From today’s edition of Canada’s National Post (Picture from Newseum):

NationalPost

French President Nicolas Sarkozy to the U.N. Security Council, “President Obama dreams of a world without weapons… but right in front of us two countries are doing the exact opposite.”

Perhaps before we disarm we need to be sure those who intend to do us harm are doing the same.  Don’t you think?

UK Telegraph has the rest of his comments:

Nicolas Sarkozy, the French president, came close to mocking his American counterpart for the good intentions, which Mr Obama had heralded as an "historic" step towards nuclear abolition, even though it set no specific targets or fresh mandates.

"We live in a real world not a virtual world," the Frenchman told the 15-member council. "And the real world expects us to take decisions.

"President Obama dreams of a world without weapons … but right in front of us two countries are doing the exact opposite.

"Iran since 2005 has flouted five security council resolutions. North Korea has been defying council resolutions since 1993.

"I support the extended hand of the Americans, but what good has proposals for dialogue brought the international community? More uranium enrichment and declarations by the leaders of Iran to wipe a UN member state off the map," he continued, referring to Israel.

The sharp-tongued French leader even implied that Mr Obama’s resolution 1887 had used up valuable diplomatic energy.

"If we have courage to impose sanctions together it will lend viability to our commitment to reduce our own weapons and to making a world without nuke weapons," he said.

Mr Sarkozy has previously called the US president’s disarmament crusade "naïve".

Maura Flynn points out that no U.S. Newspaper features President Sarkozy’s remarks.  Interesting.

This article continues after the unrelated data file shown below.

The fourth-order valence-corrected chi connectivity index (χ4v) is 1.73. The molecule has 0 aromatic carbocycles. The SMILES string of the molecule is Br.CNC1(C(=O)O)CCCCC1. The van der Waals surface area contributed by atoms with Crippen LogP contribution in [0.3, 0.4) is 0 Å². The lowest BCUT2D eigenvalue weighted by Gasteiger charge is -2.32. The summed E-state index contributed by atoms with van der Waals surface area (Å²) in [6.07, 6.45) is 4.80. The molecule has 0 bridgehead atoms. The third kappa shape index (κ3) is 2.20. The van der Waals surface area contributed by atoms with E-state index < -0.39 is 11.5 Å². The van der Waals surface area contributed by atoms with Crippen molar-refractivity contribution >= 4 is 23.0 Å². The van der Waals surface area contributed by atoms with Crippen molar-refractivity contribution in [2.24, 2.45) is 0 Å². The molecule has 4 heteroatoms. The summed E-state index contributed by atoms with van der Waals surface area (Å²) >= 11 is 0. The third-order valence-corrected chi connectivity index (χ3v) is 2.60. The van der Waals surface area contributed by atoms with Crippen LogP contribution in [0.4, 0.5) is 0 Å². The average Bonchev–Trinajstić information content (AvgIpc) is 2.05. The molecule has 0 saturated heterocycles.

HT: Memeorandum

14 comments
  1. It is one thing to have these ideals as a community organizer or as an average Joe in America. But once you take the oath of office and are the president of the United States you can’t live in a la-la dream land of ideals. You have to deal with reality because that office comes with great responsibility in dealing with a real world that has in its make up real threats. I think he knows this but he would much rather play politics and sound like such a great trail blazer down a road he knows he cannot realistically take. But it sure does sound so peachy keen in the mean time to people who want to hear things like that.

  2. Who would’ve thought a French President would be talking tougher than an American President.

    Go figure… Just another example of today’s upside down world.

  3. Obama’s words simply manifest what is fundamentally wrong with leftist thinking, whether it’s the political left or the theological left: The fallacy that people are essentially good.

    When one comes to understand that people are actually quite capable of evil and that it’s embedded in our fallen nature, one can be much more realistic in thinking and practical in action.

    You’d think that the combined witness of History, the daily news and Scripture would convince people, but we still choose to have these fantasies of utopia.